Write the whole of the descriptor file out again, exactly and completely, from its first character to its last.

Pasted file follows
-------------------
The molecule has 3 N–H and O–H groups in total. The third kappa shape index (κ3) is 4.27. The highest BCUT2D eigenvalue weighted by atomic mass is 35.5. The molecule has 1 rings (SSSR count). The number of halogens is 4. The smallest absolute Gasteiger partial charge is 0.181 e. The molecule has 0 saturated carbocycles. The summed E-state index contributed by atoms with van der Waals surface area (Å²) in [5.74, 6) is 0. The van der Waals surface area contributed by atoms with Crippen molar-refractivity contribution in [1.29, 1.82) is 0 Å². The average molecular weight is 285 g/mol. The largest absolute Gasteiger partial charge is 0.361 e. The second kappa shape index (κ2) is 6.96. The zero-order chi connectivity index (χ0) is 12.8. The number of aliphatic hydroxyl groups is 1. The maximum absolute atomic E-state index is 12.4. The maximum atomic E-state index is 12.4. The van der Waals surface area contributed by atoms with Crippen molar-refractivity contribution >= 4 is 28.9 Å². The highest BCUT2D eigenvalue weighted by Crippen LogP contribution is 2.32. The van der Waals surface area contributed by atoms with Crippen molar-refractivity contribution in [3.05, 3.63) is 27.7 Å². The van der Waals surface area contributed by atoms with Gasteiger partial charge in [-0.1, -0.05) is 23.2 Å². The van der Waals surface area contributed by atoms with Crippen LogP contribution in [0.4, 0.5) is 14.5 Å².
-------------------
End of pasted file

The molecule has 3 N–H and O–H groups in total. The third kappa shape index (κ3) is 4.27. The highest BCUT2D eigenvalue weighted by atomic mass is 35.5. The molecule has 1 rings (SSSR count). The number of halogens is 4. The smallest absolute Gasteiger partial charge is 0.181 e. The molecule has 0 saturated carbocycles. The summed E-state index contributed by atoms with van der Waals surface area (Å²) in [5.74, 6) is 0. The van der Waals surface area contributed by atoms with Crippen molar-refractivity contribution in [1.29, 1.82) is 0 Å². The average molecular weight is 285 g/mol. The largest absolute Gasteiger partial charge is 0.361 e. The second kappa shape index (κ2) is 6.96. The zero-order chi connectivity index (χ0) is 12.8. The number of aliphatic hydroxyl groups is 1. The maximum absolute atomic E-state index is 12.4. The maximum atomic E-state index is 12.4. The van der Waals surface area contributed by atoms with Crippen molar-refractivity contribution >= 4 is 28.9 Å². The highest BCUT2D eigenvalue weighted by Crippen LogP contribution is 2.32. The van der Waals surface area contributed by atoms with Crippen molar-refractivity contribution in [3.05, 3.63) is 27.7 Å². The van der Waals surface area contributed by atoms with Gasteiger partial charge in [-0.1, -0.05) is 23.2 Å². The van der Waals surface area contributed by atoms with Crippen LogP contribution in [0.4, 0.5) is 14.5 Å².